“If all the plans come to fruition, we could end up with eight wind farms within a ten mile radius of Lairg.”

SSE Renewable’s 19-turbine farm at Achany is already operational but, in an unprecedented move, was shut down by Highland Council for several days earlier this year following complaints from nearby residents about noise.

Another 19-turbine farm is currently under construction at Rosehall by E.ON Renewables construction. Also presently being built by ABO Wind UK is a small three-turbine development at Lairg.

Meanwhile Wind Prospect Ltd is awaiting a planning decision on a highly contentious 27-turbine farm at Braemore.

An opposition group, the Kyle of Sutherland Against Braemore (KoSAB) has been set up to fight this particular development.

Four more farms at the scoping stage – Dalnessie (also by SSE Renewables), for which no information about the number of turbines proposed is available; the 30-turbine Sallachy by WKN Windkraft Nord; the 40-turbine Glenmorie, Bonar Bridge, by Wind Energy; and the development at Glencassley, which is the subject of SSE Renewables consultation exercise. The power company is proposing to build 50 turbines at Glencassley which would make it twice the size of the Achany farm.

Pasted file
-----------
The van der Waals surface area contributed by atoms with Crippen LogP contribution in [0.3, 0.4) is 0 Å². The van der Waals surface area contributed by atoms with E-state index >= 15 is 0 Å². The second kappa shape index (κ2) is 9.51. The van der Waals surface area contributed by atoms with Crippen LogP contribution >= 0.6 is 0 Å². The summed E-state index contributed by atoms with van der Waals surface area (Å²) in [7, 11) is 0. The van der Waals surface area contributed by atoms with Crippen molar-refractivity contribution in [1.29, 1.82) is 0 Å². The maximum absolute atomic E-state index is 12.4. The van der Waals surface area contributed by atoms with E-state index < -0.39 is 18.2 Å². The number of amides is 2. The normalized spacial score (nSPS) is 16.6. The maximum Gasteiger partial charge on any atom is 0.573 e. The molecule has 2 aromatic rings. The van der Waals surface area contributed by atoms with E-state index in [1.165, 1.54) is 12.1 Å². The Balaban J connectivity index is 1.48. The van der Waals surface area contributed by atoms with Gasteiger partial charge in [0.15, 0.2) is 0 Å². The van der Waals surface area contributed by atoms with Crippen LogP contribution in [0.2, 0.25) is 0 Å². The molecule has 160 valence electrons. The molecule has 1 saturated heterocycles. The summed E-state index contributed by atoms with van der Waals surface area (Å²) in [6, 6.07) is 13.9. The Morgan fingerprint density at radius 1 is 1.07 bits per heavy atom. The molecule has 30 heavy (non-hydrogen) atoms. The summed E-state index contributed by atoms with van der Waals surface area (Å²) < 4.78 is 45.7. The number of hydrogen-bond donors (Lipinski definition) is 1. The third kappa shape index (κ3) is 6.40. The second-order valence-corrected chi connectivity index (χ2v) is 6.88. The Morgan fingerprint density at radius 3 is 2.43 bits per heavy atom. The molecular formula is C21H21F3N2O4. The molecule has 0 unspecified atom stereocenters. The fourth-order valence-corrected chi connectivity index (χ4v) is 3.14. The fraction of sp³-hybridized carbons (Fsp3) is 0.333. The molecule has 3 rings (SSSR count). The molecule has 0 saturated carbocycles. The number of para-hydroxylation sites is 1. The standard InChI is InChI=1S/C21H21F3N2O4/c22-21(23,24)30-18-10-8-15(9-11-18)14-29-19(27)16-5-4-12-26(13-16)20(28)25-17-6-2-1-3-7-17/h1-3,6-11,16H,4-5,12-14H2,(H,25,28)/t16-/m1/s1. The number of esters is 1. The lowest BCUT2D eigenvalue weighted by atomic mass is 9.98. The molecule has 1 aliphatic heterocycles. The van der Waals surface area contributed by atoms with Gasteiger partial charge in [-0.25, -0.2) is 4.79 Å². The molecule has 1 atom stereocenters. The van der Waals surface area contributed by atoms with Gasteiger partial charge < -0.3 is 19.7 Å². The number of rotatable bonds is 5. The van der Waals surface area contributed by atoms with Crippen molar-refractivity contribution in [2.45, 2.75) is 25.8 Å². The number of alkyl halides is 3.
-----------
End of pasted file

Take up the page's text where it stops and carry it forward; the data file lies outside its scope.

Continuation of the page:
Speaking to The Northern Times earlier this week, Mr Walker said: “I am concerned about the long term impact. Is it going to put people off from coming to the area? Tourism is one of our main industries and it could be decimated.”

Colin Gilmour, Altass, is chairman of the liaison group for Rosehall Windfarm.

He said: “There are quite a few windfarm proposals for our area and there is a stage where you get to saturation point – quite when that point is reached, I do not know.